The cadence for the release of new AMA Guides® content has not yet been determined. The AMA anticipates consistent, periodic updates to the AMA Guides to ensure the AMA Guides always reflect the best available medicine, however the AMA is cognizant of the intricacies of adoption.

In conjunction with their combined expertise across several medical disciplines, the AMA Guides Editorial Panel has adopted a comprehensive set of standards by which content proposals will be accepted. 

Interested in submitting a proposal for updates to the AMA Guides? Please review the evidentiary and submission requirements.

A proposal for an editorial change must be supported by an evidence-based foundation when possible. When evidence-based medicine is not available, consensus-based medicine developed in a structured Delphi approach may be substituted.

In order of preference, one of the following is required to support each proposed editorial change:

  • Evidence-based medicine documented in peer reviewed articles published in medical journals indexed in PubMed, Web of Science, SCOPUS, or Google Scholar that are classified as Level of Evidence I-IV in the Oxford Centre for Evidence Based Medicine Level of Evidence Table (Appendix A)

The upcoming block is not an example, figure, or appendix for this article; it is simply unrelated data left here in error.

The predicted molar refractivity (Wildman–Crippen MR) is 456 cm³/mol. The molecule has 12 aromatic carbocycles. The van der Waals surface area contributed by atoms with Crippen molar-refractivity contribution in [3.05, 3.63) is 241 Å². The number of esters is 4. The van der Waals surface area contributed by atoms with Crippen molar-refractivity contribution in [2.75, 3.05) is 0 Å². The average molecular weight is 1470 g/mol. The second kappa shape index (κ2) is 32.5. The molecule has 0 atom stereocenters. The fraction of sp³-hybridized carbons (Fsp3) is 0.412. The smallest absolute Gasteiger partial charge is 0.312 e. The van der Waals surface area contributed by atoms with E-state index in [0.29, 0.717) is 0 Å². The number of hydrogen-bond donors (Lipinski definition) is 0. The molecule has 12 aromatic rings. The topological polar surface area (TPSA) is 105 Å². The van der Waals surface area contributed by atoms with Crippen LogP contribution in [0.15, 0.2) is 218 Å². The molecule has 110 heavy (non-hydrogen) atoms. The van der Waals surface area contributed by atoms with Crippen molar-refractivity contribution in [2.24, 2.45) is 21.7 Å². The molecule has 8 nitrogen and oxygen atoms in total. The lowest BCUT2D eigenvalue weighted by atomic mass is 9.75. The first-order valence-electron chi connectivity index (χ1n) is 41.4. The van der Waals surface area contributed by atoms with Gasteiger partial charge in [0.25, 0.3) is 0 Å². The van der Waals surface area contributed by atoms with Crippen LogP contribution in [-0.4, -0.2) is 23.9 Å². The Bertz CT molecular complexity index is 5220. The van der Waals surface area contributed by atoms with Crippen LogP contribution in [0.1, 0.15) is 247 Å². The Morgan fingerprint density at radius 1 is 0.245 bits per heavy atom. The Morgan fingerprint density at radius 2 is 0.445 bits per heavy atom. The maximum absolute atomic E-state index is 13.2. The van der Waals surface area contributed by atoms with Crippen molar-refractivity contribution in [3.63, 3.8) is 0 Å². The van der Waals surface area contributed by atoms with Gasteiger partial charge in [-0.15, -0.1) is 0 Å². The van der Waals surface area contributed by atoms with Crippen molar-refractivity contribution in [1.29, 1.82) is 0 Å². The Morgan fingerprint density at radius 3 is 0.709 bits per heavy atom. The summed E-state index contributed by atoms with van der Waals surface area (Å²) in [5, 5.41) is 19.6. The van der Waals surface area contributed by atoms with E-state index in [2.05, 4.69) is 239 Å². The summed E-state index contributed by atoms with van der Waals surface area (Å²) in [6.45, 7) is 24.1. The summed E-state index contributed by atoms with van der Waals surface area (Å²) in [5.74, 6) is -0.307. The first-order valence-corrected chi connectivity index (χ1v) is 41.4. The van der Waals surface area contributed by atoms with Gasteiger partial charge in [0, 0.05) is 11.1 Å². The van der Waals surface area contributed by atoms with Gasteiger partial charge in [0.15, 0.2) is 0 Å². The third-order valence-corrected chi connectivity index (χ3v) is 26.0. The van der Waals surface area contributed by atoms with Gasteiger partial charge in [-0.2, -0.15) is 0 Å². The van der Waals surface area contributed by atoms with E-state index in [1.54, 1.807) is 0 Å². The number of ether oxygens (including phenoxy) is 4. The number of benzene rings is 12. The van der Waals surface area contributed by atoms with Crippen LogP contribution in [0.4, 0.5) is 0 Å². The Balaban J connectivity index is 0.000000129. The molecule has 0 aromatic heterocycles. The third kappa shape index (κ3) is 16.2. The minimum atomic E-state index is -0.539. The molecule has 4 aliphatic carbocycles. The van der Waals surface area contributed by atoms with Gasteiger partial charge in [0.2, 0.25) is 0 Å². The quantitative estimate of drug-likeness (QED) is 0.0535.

• Outcomes-based Real-World Evidence (RWE), meaning observational data generated during routine clinical practice and stored in EHRs, medical claims or billing databases, and registries with evidence determined to be of High or Moderate quality using the WHO’s GRADE (Grading or Recommendations, Assessment, Development, and Evaluation) framework (Appendix B)
  • Other peer-reviewed sources such as specialty society guidelines developed in accordance with the Institute of Medicine standards1
  • Consensus-based decisions developed in a Delphi process2 endorsed or overseen by a relevant stakeholder professional association of society

In some cases, evidence may take the form of data or case law that demonstrates inconsistent application of the AMA Guides or a need for clarification of some element. In these cases, evidence of the need to enhance the AMA Guides may include judicial outcomes such as:

  • State-based workers’ compensation impairment rating data that is categorized by CPT code or injury code
  • Industrial Commissioner (or similar) data on litigated case outcomes when impairment ratings are an issue
  • Judicial opinions or law journal articles that identify a specific issue of wide and inconsistent impairment ratings for similar conditions
1 Institute of Medicine. 2011. Clinical Practice Guidelines We Can Trust. Washington, DC: The National Academies Press.
2 Helmer-Hirschberg, Olaf, Analysis of the Future: The Delphi Method. Santa Monica, CA: RAND Corporation, 1967.

To submit an application to update the AMA Guides please log into the AMA Guides Submission Portal.



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